At The New York Times, Amy Harmon has a fascinating long read about the battle over banning GMOs on the island of Hawaii, and the story of a county council member who came to believe GM plants, as plants, are safe after researching the scary claims made by the ban's proponents. It's an interesting story and reminds me of how I ended up not being afraid of genetically modified food (at least not of the plants, themselves, in any blanket way). Basically, when the claims the anti-GMO people made kept turning out to be mixed-up, misleading, confused, and flat-out wrong, I started questioning whether they actually knew what they were talking about.
Another interesting thing happening in this piece is the comparison Harmon makes between the anti-GMO crowd on the political left and the climate change denialists on the political right. In both cases, you get anti-science, conspiracy-laden rhetoric that tends to ignore any data that doesn't fit ideology. The difference, of course, is that the same people on the left who spread incorrect scare stories about GMOs are often the same people who jump to correct the climate change deniers and lecture them about good science. At the New Republic, Isaac Chotiner writes about this weird inconsistency, and what it means in the context of politics and culture wars.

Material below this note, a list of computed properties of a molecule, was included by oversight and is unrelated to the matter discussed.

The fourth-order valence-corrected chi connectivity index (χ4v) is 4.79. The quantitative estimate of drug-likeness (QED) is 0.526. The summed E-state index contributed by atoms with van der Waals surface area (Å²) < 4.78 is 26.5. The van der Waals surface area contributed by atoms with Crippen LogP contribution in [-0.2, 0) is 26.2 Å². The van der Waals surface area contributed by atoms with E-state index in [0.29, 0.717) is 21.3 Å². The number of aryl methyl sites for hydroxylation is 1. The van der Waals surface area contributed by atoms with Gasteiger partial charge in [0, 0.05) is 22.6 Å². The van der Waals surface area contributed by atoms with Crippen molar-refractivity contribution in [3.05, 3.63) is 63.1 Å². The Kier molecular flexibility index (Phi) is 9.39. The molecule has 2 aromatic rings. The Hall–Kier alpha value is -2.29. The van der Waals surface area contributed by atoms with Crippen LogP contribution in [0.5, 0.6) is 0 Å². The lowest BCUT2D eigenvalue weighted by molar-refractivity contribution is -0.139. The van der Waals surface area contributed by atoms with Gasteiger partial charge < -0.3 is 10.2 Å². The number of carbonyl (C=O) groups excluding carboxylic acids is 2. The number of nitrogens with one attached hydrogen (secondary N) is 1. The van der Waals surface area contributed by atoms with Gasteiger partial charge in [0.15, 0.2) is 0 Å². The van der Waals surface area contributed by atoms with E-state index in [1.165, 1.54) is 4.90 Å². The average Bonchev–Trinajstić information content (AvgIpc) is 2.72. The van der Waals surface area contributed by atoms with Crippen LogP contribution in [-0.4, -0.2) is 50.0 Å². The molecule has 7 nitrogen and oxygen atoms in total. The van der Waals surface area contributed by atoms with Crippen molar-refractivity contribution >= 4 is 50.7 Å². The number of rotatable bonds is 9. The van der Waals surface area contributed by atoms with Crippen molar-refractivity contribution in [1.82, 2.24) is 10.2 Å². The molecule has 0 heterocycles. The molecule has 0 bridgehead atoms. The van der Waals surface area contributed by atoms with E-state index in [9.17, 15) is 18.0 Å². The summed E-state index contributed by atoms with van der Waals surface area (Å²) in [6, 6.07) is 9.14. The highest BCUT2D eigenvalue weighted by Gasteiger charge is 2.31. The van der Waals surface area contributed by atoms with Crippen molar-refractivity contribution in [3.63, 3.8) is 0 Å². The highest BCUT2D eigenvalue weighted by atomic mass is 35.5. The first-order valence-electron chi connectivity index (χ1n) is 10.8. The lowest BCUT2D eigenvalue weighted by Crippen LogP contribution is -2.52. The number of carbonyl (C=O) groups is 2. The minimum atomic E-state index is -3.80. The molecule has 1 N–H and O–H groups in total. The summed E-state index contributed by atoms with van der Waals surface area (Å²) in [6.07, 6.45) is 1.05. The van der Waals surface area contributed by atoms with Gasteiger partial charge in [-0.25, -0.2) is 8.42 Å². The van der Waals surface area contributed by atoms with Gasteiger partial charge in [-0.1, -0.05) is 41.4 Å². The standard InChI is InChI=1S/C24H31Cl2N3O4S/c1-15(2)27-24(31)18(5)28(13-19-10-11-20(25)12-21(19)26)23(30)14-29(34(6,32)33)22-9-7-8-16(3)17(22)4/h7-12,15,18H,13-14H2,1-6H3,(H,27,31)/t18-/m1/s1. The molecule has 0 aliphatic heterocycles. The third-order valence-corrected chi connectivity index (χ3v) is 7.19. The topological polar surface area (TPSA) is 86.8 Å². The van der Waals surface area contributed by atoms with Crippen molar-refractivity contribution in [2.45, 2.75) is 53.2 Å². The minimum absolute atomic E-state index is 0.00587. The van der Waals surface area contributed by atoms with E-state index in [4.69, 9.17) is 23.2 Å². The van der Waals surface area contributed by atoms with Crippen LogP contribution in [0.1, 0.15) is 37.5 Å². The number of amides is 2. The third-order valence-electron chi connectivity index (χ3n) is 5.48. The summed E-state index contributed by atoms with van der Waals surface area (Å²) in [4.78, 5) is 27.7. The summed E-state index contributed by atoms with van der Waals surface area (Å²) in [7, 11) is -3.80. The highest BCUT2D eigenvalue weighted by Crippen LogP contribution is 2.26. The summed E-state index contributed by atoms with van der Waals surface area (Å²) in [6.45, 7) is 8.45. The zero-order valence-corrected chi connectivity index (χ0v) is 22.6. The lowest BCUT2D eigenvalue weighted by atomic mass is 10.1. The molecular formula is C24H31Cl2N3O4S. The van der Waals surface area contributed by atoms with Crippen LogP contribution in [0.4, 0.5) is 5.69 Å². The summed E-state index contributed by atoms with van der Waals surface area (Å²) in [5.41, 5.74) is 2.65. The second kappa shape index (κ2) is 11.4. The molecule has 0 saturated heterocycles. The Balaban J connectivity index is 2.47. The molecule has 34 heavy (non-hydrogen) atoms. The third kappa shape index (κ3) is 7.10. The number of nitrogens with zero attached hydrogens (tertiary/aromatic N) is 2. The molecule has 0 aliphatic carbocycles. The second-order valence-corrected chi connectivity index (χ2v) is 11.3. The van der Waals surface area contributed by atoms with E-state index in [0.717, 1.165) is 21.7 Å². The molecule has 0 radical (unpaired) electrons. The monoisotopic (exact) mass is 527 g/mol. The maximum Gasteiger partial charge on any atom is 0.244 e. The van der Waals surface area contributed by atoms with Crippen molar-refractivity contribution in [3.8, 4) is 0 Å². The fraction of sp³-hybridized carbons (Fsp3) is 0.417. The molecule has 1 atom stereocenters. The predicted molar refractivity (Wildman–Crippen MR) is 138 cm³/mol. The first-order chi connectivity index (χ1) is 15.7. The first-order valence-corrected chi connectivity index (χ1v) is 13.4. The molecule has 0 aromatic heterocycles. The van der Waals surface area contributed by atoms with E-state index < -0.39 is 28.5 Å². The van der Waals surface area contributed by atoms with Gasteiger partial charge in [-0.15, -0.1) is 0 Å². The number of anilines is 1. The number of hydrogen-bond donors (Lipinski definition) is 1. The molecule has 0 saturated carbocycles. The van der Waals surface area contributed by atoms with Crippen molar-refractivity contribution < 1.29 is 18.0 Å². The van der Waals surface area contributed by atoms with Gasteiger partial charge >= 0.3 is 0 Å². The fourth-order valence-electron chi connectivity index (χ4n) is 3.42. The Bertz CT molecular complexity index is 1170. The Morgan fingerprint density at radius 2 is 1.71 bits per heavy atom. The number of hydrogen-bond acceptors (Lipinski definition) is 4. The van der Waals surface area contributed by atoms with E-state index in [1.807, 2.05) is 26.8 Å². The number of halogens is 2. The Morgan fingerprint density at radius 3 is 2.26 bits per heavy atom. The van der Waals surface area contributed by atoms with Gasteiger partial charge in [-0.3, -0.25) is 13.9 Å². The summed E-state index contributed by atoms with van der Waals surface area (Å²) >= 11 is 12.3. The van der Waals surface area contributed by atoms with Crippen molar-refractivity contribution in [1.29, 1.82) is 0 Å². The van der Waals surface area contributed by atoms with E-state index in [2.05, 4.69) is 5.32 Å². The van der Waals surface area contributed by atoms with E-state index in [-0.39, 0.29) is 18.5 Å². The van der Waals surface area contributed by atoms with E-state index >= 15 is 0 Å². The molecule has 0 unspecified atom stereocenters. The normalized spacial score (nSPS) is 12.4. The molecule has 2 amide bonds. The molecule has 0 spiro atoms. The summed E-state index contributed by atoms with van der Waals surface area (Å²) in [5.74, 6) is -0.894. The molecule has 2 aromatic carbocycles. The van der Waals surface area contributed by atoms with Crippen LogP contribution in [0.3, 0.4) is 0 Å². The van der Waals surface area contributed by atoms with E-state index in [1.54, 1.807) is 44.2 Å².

Thanks to Pesco for the New Republic link!
Maggie Koerth-Baker is the science editor at BoingBoing.net. She writes a monthly column for The New York Times Magazine and is the author of Before the Lights Go Out, a book about electricity, infrastructure, and the future of energy. You can find Maggie on Twitter and Facebook.